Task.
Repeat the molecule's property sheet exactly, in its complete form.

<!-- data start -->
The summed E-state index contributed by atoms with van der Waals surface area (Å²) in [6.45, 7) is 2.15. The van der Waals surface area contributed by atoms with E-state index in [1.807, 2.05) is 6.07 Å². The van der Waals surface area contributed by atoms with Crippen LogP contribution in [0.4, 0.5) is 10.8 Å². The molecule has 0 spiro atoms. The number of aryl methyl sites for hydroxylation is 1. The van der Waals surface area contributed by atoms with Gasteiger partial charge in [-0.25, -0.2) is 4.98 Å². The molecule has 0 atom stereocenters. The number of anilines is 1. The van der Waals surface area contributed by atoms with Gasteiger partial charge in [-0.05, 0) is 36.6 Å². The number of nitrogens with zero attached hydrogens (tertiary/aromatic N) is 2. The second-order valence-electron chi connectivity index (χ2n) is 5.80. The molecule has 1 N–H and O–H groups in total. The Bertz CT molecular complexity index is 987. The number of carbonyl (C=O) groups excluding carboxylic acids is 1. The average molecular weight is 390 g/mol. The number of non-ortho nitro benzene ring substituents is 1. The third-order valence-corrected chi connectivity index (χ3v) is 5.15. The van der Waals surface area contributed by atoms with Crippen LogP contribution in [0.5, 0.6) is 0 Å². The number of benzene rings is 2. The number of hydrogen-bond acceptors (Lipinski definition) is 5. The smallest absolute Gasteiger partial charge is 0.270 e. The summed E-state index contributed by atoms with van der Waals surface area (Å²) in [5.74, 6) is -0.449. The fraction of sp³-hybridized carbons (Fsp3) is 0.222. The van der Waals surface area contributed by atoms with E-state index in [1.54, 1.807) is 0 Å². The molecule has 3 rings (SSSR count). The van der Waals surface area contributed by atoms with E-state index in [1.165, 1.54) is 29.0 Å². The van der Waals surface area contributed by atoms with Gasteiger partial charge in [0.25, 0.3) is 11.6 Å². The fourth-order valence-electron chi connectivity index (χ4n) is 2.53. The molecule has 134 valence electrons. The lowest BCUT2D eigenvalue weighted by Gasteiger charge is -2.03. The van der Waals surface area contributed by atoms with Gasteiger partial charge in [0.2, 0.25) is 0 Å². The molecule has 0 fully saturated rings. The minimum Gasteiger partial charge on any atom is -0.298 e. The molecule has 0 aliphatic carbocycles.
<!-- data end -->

The summed E-state index contributed by atoms with van der Waals surface area (Å²) in [6.45, 7) is 2.15. The van der Waals surface area contributed by atoms with E-state index in [1.807, 2.05) is 6.07 Å². The van der Waals surface area contributed by atoms with Crippen LogP contribution in [0.4, 0.5) is 10.8 Å². The molecule has 0 spiro atoms. The number of aryl methyl sites for hydroxylation is 1. The van der Waals surface area contributed by atoms with Gasteiger partial charge in [-0.25, -0.2) is 4.98 Å². The molecule has 0 atom stereocenters. The number of anilines is 1. The van der Waals surface area contributed by atoms with Gasteiger partial charge in [-0.05, 0) is 36.6 Å². The number of nitrogens with zero attached hydrogens (tertiary/aromatic N) is 2. The second-order valence-electron chi connectivity index (χ2n) is 5.80. The molecule has 1 N–H and O–H groups in total. The Bertz CT molecular complexity index is 987. The number of carbonyl (C=O) groups excluding carboxylic acids is 1. The average molecular weight is 390 g/mol. The number of non-ortho nitro benzene ring substituents is 1. The third-order valence-corrected chi connectivity index (χ3v) is 5.15. The van der Waals surface area contributed by atoms with Crippen LogP contribution in [0.5, 0.6) is 0 Å². The number of benzene rings is 2. The number of hydrogen-bond acceptors (Lipinski definition) is 5. The smallest absolute Gasteiger partial charge is 0.270 e. The summed E-state index contributed by atoms with van der Waals surface area (Å²) in [5.74, 6) is -0.449. The fraction of sp³-hybridized carbons (Fsp3) is 0.222. The van der Waals surface area contributed by atoms with E-state index in [1.54, 1.807) is 0 Å². The molecule has 3 rings (SSSR count). The van der Waals surface area contributed by atoms with E-state index in [1.165, 1.54) is 29.0 Å². The van der Waals surface area contributed by atoms with Gasteiger partial charge in [0.25, 0.3) is 11.6 Å². The fourth-order valence-electron chi connectivity index (χ4n) is 2.53. The molecule has 134 valence electrons. The lowest BCUT2D eigenvalue weighted by Gasteiger charge is -2.03. The van der Waals surface area contributed by atoms with Gasteiger partial charge in [0.2, 0.25) is 0 Å². The molecule has 0 fully saturated rings. The minimum Gasteiger partial charge on any atom is -0.298 e. The molecule has 0 aliphatic carbocycles.